Forget whether Stephen Hart is the best choice as head coach. Forget whether David Hoilett will ever choose to play for his nation of birth. Forget all the ongoing, seemingly implacable worries about a lack of a proper youth development system.
The single biggest factor in determining Canada's chances of making the 2014 World Cup was always going to be how we made out in the qualifying draw.
See, here's the thing about getting to the big dance, for any country: You don't need to be one of the 32 best teams in the world. Not by a long shot. You just need to find a way to maneuver out of your continental qualifying zone through a combination of luck, good timing and yes, of course, some skill.
Canada has the skill to hold its own with the middling powers in CONCACAF. The timing is yet to be seen. But on Saturday, we finally got some good luck.
The fact that we're suddenly ranked 105th in the world shouldn't throw anyone off. The FIFA rankings don't come on stone tablets from Mount Sinai; they're the output of some arcane algorithm devised by sporting bureaucrats. It's supremely arrogant (and is the sort of hubris that has bitten Canadian supporters in the ass on multiple occasions), but it's almost certainly true to say that despite the shared residency in the 100s neighbourhood of the world rankings, Canada has nothing to worry about in its first round of qualifying, against St. Kitts, Puerto Rico and St. Lucia.
The feces hits the fan (figuratively and, based on historical precedent, perhaps literally) in the semi-final round when, for the third straight qualifying campaign, we've drawn the bane of my existence, the Honduran men's national soccer team.
Naturally, my mind instantly crafted the hypothetical scenario wherein a hearty troupe of Canadian supporters is forced to endure the ignominy of seeing their squad eliminated from World Cup contention with a dispiriting loss on home soil, deluged on all sides with abuse (and possibly piss bags) from Honduran fans crammed into Stade Saputo in Montreal.
But after hyperventilating into the nearest paper bag for a few moments, possibly several hours, I came around to the conclusion being drawn by most other Canadian supporters: This draw was a good thing.
We've got Cuba, who were a joke in this year's Gold Cup, losing their games 5-0, 5,0 and 6-1. A few players defected to the U.S. and I'm sure Declan Hill's spidey sense was going off like mad during the whole tournament. But if some shady loser in a smoke-filled den in Singapore wants to pay off the Cubans to take the fall against Canada in 2014 qualifying, well, that'll just help balance the karmic ledger when it comes to dubious backroom shenanigans.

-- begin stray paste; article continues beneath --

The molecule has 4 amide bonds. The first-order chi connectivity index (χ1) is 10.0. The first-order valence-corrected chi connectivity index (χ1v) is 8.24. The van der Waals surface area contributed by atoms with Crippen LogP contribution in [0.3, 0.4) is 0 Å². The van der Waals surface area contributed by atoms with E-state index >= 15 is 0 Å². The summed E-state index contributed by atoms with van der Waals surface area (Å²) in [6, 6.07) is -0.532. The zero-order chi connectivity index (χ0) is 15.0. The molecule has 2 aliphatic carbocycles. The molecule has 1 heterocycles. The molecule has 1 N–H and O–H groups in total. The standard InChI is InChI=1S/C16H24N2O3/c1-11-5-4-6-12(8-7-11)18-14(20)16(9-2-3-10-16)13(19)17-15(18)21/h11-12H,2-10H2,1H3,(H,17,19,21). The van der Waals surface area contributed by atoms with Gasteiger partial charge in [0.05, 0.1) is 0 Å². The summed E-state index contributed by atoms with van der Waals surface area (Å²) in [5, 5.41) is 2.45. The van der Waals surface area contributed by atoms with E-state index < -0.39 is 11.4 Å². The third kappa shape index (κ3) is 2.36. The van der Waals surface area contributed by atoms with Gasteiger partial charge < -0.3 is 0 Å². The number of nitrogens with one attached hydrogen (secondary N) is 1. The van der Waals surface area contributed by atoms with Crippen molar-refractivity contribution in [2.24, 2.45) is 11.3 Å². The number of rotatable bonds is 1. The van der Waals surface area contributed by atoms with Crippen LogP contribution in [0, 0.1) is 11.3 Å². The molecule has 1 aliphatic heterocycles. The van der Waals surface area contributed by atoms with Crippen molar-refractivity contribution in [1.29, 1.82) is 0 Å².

As for Honduras and Panama, we just need to be better than one of them to make the final CONCACAF group, a.k.a. "the hex". Sorry, let me rephrase: We don't need to be objectively "better" than them, since measures of quality can't really be applied to national teams, which play infrequently with continuously fluid rosters. So what I actually mean is: The roster we assemble for a brief period during next summer/fall needs to outperform the roster one of those teams assembled during the same time span.
That, folks, is distinctly possible. Canada was mere minutes away from a win over Panama in the Gold Cup (a result undone by turtling defensively and then buckling under the 20 subsequent minutes of sustained pressure at game's end). And, as you'll recall, our last result against Honduras was a 2-1 victory.
Let's say, for argument's sake, we go through to the hex along with, ugh, Honduras. That, most likely, sets up a final round with Canada, Honduras, Jamaica and Costa Rica scrambling for one and a half spots. The presumption here is, of course, that the U.S. and Mexico walk away with the two top spots.
Then we come down to what I've been saying all along: Canada's path to the World Cup comes in peaking at the right time, and being a little bit better than a few other middling CONCACAF nations during a very specific time period -- plus getting a bit of luck along the way. And learning to dive convincingly wouldn't hurt either.
While some may wish for a more glorious, triumphant narrative about how Canada could finally overcome decades of futility to reappear on the sport's glorious stage, the reality is that it won't happen that way. Not for 2014, anyway. A more realistic target might be 2034, if what you want is that sort of chest-thumping.
No, our chances of making to Brazil come through grinding, scraping, squeaking by, and hoping to get fortuitous bounces and decisions along the way. The path to 2014 isn't easy by any stretch of the imagination, but it was never going to be. At least we now know what it looks like.